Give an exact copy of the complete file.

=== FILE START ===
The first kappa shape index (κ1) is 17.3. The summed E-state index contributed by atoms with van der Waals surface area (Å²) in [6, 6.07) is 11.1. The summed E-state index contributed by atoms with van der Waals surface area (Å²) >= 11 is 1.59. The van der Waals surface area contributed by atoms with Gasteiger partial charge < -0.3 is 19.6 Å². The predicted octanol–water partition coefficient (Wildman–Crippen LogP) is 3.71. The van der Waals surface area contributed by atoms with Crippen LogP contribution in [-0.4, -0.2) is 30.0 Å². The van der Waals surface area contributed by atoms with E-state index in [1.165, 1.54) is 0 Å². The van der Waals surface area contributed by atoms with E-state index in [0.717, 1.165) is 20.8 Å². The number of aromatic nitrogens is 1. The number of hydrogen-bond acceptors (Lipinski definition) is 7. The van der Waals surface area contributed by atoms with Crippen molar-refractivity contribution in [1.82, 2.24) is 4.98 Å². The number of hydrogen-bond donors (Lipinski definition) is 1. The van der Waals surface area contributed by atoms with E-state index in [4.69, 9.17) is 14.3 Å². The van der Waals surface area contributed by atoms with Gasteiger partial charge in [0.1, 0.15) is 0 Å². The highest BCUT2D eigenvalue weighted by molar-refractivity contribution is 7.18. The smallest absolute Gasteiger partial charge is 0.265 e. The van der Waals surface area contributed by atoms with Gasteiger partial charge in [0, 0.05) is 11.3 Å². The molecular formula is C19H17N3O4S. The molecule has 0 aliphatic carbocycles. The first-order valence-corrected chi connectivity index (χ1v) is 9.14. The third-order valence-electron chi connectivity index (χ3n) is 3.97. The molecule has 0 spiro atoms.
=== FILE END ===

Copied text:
The first kappa shape index (κ1) is 17.3. The summed E-state index contributed by atoms with van der Waals surface area (Å²) in [6, 6.07) is 11.1. The summed E-state index contributed by atoms with van der Waals surface area (Å²) >= 11 is 1.59. The van der Waals surface area contributed by atoms with Gasteiger partial charge < -0.3 is 19.6 Å². The predicted octanol–water partition coefficient (Wildman–Crippen LogP) is 3.71. The van der Waals surface area contributed by atoms with Crippen LogP contribution in [-0.4, -0.2) is 30.0 Å². The van der Waals surface area contributed by atoms with E-state index in [1.165, 1.54) is 0 Å². The van der Waals surface area contributed by atoms with E-state index in [0.717, 1.165) is 20.8 Å². The number of aromatic nitrogens is 1. The number of hydrogen-bond acceptors (Lipinski definition) is 7. The van der Waals surface area contributed by atoms with Crippen molar-refractivity contribution in [1.82, 2.24) is 4.98 Å². The number of hydrogen-bond donors (Lipinski definition) is 1. The van der Waals surface area contributed by atoms with E-state index in [4.69, 9.17) is 14.3 Å². The van der Waals surface area contributed by atoms with Gasteiger partial charge in [0.1, 0.15) is 0 Å². The highest BCUT2D eigenvalue weighted by molar-refractivity contribution is 7.18. The smallest absolute Gasteiger partial charge is 0.265 e. The van der Waals surface area contributed by atoms with Gasteiger partial charge in [0, 0.05) is 11.3 Å². The molecular formula is C19H17N3O4S. The molecule has 0 aliphatic carbocycles. The first-order valence-corrected chi connectivity index (χ1v) is 9.14. The third-order valence-electron chi connectivity index (χ3n) is 3.97. The molecule has 0 spiro atoms.